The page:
By now it is evident that drug overdose deaths increased substantially in 2020 due to a variety of issues surrounding the coronavirus pandemic. However, in Columbus, Ohio, overdose deaths increased at a noticeably greater rate than in the rest of the country. Learn more about Franklin County drug trends and how to find help for yourself or a loved one who is struggling with addiction.
The outbreak of COVID-19 sent a ripple through the daily lives of nearly every person on earth. Given the tremendous stress caused by forced isolation, quarantine, disruption of schedules, support services, and nearly every other routine, it is not surprising that many people turned to alcohol and drug use to relieve anxiety. Sadly, however, this resulted in a national increase of 28.9% in overdose deaths from 2019-2020.
In Franklin County, Ohio, these numbers were even more alarming. According to the Franklin County coroner, the increase in Columbus, Ohio overdose deaths (including all of Franklin County) was closer to 46%. Reasons for the differences in increases are not yet fully understood. However, some interesting trends in Franklin County overdoses have emerged.
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Columbus Ohio Overdose Death Trends in 2020
The state of Ohio is no stranger to substance abuse problems. Historically, both prescription and illicit opioids have flooded the state, including in the Columbus area. Over time, Franklin County residents have indicated a shift from prescription opioids to heroin and, more recently, from pure heroin to laced heroin, meth, and fentanyl. According to the coroner in Franklin County, overdose deaths in 2020 tell a similar story, although some other new trends can be noted.
Franklin County Drug Overdoses
Overall, 855 drug overdose deaths were recorded in 2020 versus the 587 deaths in 2019, depicting the 45.6% increase during 2020. For additional insight, consider the breakdown below (data referenced are from the years 2017-2020):
Drug Overdoses by Drug
The drug most responsible for Columbus Ohio overdose deaths continues to be fentanyl. Fentanyl is saturating the illicit drug supply at an alarming rate causing overdoses among many users who never intended to take the drug. The remaining 2020 drug overdose deaths were from the following substances:
Please note that due to polydrug use, overdose deaths by substance will not equal 100%. The most popular drug combinations were found to be fentanyl and cocaine followed by fentanyl and meth. The reason for the overwhelming presence of fentanyl is likely due to the fact that it’s cheap and readily available. Because of this, it is often used to cut drugs or replace the substance entirely.
Drug Overdoses by Gender
The distribution of drug overdose deaths in the Columbus area did not change much during the 2019-2020 year. While more overdoses were recorded, about 29% of these were female and 71% were male, which is fairly typical for the area in recent years.
Drug Overdoses by Age
The highest proportion of reported accidental overdose cases fell within the 25-44 age range. Specifically, the overdose deaths by age were recorded as follows:
- Ages 35-44: 25.7%
- Ages 25-34: 25%
- Ages 45-54: 23.6%
- Ages 55-64: 15.4%
- Ages 20-24: 5.5% (note this age range is only four years versus nine years)
- Ages 65+: 3.5%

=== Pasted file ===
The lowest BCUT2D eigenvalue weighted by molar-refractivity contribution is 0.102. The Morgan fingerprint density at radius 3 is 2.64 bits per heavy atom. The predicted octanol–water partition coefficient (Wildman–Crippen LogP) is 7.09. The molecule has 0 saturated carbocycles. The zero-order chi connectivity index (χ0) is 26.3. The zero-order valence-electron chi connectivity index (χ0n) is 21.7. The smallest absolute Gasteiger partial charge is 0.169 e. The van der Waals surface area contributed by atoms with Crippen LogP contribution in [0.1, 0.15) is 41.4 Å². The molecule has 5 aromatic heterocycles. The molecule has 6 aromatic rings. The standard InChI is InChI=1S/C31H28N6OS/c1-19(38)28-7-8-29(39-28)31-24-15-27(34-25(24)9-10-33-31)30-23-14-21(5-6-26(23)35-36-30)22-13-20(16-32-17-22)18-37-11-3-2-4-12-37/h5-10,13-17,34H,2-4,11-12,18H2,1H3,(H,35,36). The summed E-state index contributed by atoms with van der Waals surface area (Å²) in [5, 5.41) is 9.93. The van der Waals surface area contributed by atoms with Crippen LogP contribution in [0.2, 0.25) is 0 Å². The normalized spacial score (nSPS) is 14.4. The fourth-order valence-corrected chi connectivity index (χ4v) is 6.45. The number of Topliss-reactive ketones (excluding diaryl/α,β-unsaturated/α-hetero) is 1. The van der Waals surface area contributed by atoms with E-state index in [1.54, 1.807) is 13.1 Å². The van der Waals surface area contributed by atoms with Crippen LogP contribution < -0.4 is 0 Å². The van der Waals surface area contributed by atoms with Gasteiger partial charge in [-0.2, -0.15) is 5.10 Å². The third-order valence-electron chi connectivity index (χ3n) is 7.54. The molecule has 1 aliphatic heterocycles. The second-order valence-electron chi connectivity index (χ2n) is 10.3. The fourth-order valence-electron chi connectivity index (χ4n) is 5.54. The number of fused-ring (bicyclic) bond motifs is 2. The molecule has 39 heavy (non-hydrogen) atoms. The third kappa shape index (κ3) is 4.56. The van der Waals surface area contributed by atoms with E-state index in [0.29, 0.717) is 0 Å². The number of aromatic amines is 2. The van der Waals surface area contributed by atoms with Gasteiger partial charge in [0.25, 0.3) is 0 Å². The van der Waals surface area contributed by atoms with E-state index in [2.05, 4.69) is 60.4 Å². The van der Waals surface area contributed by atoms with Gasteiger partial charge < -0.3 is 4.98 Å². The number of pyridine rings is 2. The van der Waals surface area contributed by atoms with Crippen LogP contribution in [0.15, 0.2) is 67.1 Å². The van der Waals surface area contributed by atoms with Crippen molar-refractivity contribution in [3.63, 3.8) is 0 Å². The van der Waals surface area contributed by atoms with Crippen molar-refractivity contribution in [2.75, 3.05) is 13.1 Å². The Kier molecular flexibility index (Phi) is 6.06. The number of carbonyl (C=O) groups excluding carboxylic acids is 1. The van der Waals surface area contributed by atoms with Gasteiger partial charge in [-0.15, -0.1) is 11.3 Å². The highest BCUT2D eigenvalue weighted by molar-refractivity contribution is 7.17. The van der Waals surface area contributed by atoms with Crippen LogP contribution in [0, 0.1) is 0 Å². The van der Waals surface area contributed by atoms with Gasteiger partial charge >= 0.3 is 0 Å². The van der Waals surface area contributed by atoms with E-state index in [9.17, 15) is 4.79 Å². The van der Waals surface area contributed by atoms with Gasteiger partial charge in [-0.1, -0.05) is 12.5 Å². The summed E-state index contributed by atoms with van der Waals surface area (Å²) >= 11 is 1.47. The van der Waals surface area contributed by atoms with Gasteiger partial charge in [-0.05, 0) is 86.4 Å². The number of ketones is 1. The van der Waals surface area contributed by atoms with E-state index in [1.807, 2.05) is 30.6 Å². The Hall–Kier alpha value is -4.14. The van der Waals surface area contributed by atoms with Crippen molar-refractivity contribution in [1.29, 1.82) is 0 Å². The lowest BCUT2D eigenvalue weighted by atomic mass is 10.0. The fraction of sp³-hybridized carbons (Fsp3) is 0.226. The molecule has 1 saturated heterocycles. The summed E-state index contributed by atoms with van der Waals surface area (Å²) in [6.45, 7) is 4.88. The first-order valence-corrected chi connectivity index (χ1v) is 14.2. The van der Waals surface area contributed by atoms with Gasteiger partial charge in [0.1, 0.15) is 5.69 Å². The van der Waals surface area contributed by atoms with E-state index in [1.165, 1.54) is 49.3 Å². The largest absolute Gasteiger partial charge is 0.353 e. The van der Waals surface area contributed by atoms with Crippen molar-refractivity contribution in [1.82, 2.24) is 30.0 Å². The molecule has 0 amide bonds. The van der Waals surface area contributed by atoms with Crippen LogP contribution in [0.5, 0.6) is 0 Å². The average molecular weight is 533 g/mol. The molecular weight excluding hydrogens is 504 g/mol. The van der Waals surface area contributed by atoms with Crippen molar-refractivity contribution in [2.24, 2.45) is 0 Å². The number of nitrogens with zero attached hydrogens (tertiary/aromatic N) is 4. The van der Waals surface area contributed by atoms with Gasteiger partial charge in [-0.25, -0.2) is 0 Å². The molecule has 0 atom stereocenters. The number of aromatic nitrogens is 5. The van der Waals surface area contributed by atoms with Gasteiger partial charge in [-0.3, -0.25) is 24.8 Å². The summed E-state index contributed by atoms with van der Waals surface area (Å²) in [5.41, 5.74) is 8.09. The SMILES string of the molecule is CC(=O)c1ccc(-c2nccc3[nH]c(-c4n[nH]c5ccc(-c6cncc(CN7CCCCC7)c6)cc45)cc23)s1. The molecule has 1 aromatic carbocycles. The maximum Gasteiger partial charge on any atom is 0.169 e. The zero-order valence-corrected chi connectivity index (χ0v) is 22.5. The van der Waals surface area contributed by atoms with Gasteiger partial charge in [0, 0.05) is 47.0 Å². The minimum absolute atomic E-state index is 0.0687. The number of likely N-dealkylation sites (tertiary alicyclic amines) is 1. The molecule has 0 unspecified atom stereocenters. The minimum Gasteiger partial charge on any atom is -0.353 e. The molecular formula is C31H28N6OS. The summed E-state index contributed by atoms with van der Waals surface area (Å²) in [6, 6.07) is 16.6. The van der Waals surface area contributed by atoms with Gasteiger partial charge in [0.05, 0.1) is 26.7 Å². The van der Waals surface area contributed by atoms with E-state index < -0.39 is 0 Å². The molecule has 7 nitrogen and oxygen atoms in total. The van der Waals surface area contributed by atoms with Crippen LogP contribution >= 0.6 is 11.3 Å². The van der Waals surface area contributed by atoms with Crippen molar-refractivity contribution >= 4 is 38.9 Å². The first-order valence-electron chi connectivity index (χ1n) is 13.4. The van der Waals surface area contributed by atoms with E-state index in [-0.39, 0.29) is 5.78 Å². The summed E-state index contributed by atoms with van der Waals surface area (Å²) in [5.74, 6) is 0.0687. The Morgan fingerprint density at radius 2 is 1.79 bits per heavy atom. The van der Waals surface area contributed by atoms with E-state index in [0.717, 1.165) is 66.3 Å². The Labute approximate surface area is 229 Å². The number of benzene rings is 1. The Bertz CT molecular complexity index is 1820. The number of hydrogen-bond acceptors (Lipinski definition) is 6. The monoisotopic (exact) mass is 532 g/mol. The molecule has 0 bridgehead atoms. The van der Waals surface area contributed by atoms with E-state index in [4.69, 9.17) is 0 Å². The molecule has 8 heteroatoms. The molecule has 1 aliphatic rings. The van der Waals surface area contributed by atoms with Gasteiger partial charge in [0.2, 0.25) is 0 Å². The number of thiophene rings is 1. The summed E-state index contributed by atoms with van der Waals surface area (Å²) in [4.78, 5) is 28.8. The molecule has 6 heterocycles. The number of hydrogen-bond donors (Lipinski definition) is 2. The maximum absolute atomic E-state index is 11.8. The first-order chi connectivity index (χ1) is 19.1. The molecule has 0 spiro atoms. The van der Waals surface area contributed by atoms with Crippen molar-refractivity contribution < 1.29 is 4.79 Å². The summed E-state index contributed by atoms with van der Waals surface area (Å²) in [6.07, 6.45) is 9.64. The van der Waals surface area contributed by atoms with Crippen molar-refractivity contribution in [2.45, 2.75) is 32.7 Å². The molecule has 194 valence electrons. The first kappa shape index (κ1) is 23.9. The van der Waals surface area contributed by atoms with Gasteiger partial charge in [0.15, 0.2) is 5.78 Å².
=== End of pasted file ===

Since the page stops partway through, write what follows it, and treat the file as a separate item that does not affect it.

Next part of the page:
- Ages 0-19: 1.2%
The largest increase in drug overdose deaths from 2019-2020 was seen in the 45-54 age range (19.8% to 23.6%). Additionally, the 65+ age group saw overdose rates double from two percent in prior years to four percent in 2020.
Drug Overdoses by Race/Ethnicity
Drug overdose data from the Franklin County coroner indicates that the Asian population was the only racial group in Franklin County to have consistent overdose rates in 2020. Alternatively, overdose deaths in the Caucasian, Hispanic, and African American subgroups notably increased. Perhaps the most notable new trend regarding race was that more African Americans died from drug overdoses in the years 2019 and 2020 than any other racial group. Historically, the greatest number of drug overdose deaths were found among the Caucasian population, which remained unchanged for many years.
The main reason for the increase in overdose deaths among black Ohioans is thought to be fentanyl-contaminated cocaine. Historically, cocaine has been abused more often in black communities, compared to heroin which is more commonly abused by white Ohioans. Because opioids cause overdose more frequently than stimulants, overdose predominantly affected white communities. But this changed when other drugs routinely became laced with fentanyl, which tragically resulted in a large number of deaths.
How to Get Help: Drug Rehab in Columbus, Ohio
Without question, the pandemic presented challenges that no one could have predicted. As a result of COVID and the influx of fentanyl, Columbus Ohio overdose deaths skyrocketed in 2020. However, addiction help is available in Columbus, Ohio. The Woods at Parkside near Columbus is an accredited Ohio drug rehab that offers numerous programs to accommodate each individual’s needs. These include:
- Drug and Alcohol Detox
- Residential Drug Rehab
- Dual Diagnosis
- Partial Hospitalization Program (PHP)
- Intensive Outpatient Rehab
- Offsite Partial Hospitalization Program
At The Woods at Parkside, we provide a continuum of care that supports the patient from before treatment to long after treatment ends, giving patients the connections needed to achieve lasting recovery. To learn more about our programs and treatment services, call one of our admissions specialists at 614-471-2552, or fill out our confidential contact form. No matter where you are in your journey, The Woods at Parkside is ready to help.
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Original Author: The Woods at Parkside